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The Same Sea

Helsinki Biennial will take place by the sea in the unique historical natural environment of Vallisaari. The name of the first biennial, the Same Sea, is a reminder that everything is connected to everything else and therefore mutually dependent. This has become increasingly evident during the current ecological crisis and coronavirus pandemic.

The head curators of Helsinki Biennial 2021, Pirkko Siitari and Taru Tappola, have entitled the inaugural biennial The Same Sea. The Same Sea is a metaphor for interconnectedness, which means that each thing and action has an impact on something else and supports the entirety. The ecological crisis has metaphorically brought us onto the shores of the same sea, but its consequences vary from one part of the world to the next, and it affects people and various species in fundamentally different ways.

The sea is also the bridge that connects us to the main location of the biennial, Vallisaari island. Vallisaari forms both the concrete and conceptual basis of the curating process. Vallisaari, once a sea fort, is located near Helsinki’s city harbour, and has unique natural and cultural value.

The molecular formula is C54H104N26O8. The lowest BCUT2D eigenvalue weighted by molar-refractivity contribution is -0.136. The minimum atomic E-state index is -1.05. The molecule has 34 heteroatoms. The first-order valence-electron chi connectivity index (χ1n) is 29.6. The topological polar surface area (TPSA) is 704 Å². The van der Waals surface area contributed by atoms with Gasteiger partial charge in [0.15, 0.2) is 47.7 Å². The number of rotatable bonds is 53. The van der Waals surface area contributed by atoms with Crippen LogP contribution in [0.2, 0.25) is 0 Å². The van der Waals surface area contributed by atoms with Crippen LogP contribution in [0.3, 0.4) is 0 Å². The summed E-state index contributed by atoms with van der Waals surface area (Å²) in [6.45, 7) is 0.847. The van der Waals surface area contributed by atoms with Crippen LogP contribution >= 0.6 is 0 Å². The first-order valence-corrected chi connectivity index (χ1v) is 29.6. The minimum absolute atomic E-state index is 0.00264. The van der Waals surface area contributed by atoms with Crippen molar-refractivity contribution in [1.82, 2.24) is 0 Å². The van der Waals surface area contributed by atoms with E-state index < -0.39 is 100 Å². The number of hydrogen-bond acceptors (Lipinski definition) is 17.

The biennial’s artists have been inspired by Vallisaari and have worked there on a site-specific basis. The themes arising from the island offer various perspectives on interconnection and mutual dependence. These themes include relationship with nature, time and change, boundaries and identities, and connection and empathy.

Art is parallel with the nature and history of Vallisaari island and opens up new, unexpected viewpoints of this magnificent environment. At the same time, it also mirrors our own times more broadly.

“We believe that art has enormous potential and an important mission in our time; it has a unique capability to expand our way of thinking and to enrich our imagination. We can approach the world through art in many ways, and art can open new avenues for discussion, understanding and empathy into the shared cycle of life. The Same Sea reminds us of the fact that we co-exist on a planet where everything affects everything else, and that our survival depends crucially on all others around us and our environment,” say the curators.

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